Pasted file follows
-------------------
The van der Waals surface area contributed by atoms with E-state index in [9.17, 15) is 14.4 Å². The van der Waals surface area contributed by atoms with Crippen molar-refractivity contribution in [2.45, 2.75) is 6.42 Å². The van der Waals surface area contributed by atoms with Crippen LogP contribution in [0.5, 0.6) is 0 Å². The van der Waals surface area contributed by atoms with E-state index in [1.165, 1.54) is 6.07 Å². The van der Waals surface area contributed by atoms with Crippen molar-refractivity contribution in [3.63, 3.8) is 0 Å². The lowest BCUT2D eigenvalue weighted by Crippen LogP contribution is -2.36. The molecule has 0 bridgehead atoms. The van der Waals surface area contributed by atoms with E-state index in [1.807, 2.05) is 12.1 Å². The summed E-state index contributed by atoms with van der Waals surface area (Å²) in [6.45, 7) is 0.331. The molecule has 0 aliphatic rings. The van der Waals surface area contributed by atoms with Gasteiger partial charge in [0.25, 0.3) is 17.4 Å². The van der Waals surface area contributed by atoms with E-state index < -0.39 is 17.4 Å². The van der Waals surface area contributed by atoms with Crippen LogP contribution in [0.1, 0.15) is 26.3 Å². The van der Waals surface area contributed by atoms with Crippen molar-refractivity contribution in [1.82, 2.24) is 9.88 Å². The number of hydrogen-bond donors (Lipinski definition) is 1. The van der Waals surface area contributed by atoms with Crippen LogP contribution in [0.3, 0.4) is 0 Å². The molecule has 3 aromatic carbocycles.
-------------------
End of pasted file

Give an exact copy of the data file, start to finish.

The van der Waals surface area contributed by atoms with E-state index in [9.17, 15) is 14.4 Å². The van der Waals surface area contributed by atoms with Crippen molar-refractivity contribution in [2.45, 2.75) is 6.42 Å². The van der Waals surface area contributed by atoms with Crippen LogP contribution in [0.5, 0.6) is 0 Å². The van der Waals surface area contributed by atoms with E-state index in [1.165, 1.54) is 6.07 Å². The van der Waals surface area contributed by atoms with Crippen molar-refractivity contribution in [3.63, 3.8) is 0 Å². The lowest BCUT2D eigenvalue weighted by Crippen LogP contribution is -2.36. The molecule has 0 bridgehead atoms. The van der Waals surface area contributed by atoms with E-state index in [1.807, 2.05) is 12.1 Å². The summed E-state index contributed by atoms with van der Waals surface area (Å²) in [6.45, 7) is 0.331. The molecule has 0 aliphatic rings. The van der Waals surface area contributed by atoms with Gasteiger partial charge in [0.25, 0.3) is 17.4 Å². The van der Waals surface area contributed by atoms with E-state index < -0.39 is 17.4 Å². The van der Waals surface area contributed by atoms with Crippen LogP contribution in [0.1, 0.15) is 26.3 Å². The van der Waals surface area contributed by atoms with Crippen molar-refractivity contribution in [1.82, 2.24) is 9.88 Å². The number of hydrogen-bond donors (Lipinski definition) is 1. The van der Waals surface area contributed by atoms with Crippen LogP contribution in [0.3, 0.4) is 0 Å². The molecule has 3 aromatic carbocycles.